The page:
Daniel Greenberg and Susan Steinhauser like to say that they “grew up together” with glass. It was the 1970s. The Studio Glass movement was still young. Dan was starting his own business and Susan was in law school.
Art lovers and collectors, they first encountered glass at the Kurland/Summers Gallery, the first gallery devoted to glass in Los Angeles. Gallery director Ruth Summers presented the work of a group of artists, and Dan and Susan were smitten by the translucent and affordable new medium. They began to collect, and to learn as much as they could about contemporary studio glass.
In 1982, they approached the Los Angeles Museum of Contemporary Art (LACMA) with an offer to help the museum build a collection of contemporary glass. There, they met Tina Oldknow, a “young, talented curator” who was working in the European sculpture and decorative arts department as a specialist in Greek and Roman art and ancient and historical European glass. No one at the museum knew anything about contemporary glass, but Tina was fascinated and eager to learn.
“What happened after that was magic,” says Dan. The couple and Tina started studying contemporary glass together, spending “half the Saturdays in a year at galleries” and meeting up whenever possible. Together, they began to put together a glass collection at LACMA, funded by Dan and Susan.
Dan and Susan also continued to build a personal collection of distinction, acquiring studio glass works of museum quality.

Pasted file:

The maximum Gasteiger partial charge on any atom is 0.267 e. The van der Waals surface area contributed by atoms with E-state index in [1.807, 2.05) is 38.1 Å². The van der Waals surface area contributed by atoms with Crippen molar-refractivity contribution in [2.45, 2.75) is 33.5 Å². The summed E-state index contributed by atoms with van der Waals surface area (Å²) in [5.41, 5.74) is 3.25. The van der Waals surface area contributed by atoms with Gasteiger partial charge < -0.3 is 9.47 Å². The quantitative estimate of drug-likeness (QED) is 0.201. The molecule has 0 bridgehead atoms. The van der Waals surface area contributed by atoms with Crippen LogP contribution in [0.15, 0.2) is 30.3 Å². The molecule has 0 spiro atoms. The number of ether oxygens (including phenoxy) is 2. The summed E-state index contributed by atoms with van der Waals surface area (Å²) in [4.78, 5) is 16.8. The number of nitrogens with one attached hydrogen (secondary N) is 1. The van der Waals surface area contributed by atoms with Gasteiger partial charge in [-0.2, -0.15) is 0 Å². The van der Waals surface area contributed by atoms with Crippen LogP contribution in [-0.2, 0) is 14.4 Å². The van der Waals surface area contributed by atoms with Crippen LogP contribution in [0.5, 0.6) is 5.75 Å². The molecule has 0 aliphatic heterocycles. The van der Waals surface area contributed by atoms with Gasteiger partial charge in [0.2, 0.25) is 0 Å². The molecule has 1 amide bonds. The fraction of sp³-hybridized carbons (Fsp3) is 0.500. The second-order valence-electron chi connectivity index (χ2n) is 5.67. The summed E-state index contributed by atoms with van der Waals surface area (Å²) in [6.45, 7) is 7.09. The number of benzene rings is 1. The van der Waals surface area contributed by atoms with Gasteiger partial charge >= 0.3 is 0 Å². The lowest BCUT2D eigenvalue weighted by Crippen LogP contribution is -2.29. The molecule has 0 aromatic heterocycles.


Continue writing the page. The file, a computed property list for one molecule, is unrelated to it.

“Just as important as what you collect,” say Dan and Susan,” is what you do with it. As a collector, you have a responsibility to get work to the public, whether through gifts, speaking, loans, visits, or writing.” Over the years, they have supported family programs at LACMA, helped The Corning Museum of Glass and other museums purchase important works in glass, and worked with glass-focused organizations like Pilchuck Glass School (Susan was on the board of trustees at Pilchuck for 13 years).
Last year, in honor of the 50th anniversary of the American Studio Glass movement, Dan and Susan began to disperse their collection among a number of museums they believed would particularly benefit from their gifts. The Corning Museum of Glass was included in this group, thanks to Dan and Susan’s long-standing relationship with Tina Oldknow, curator of modern glass at the Museum since 2000, and their deep respect for the Museum’s comprehensive collection.
“We have always thought about how we can increase visibility, and create awareness and appreciation of contemporary glass,” Susan says. “We are overjoyed that so much of our collection is now in public hands and in places where not only the general public but also kids and teachers can look at it—where it serves an even larger social purpose than displaying it in your home or office.”
Read more about the works from the Greenberg/Steinhauser collection donated to the Museum.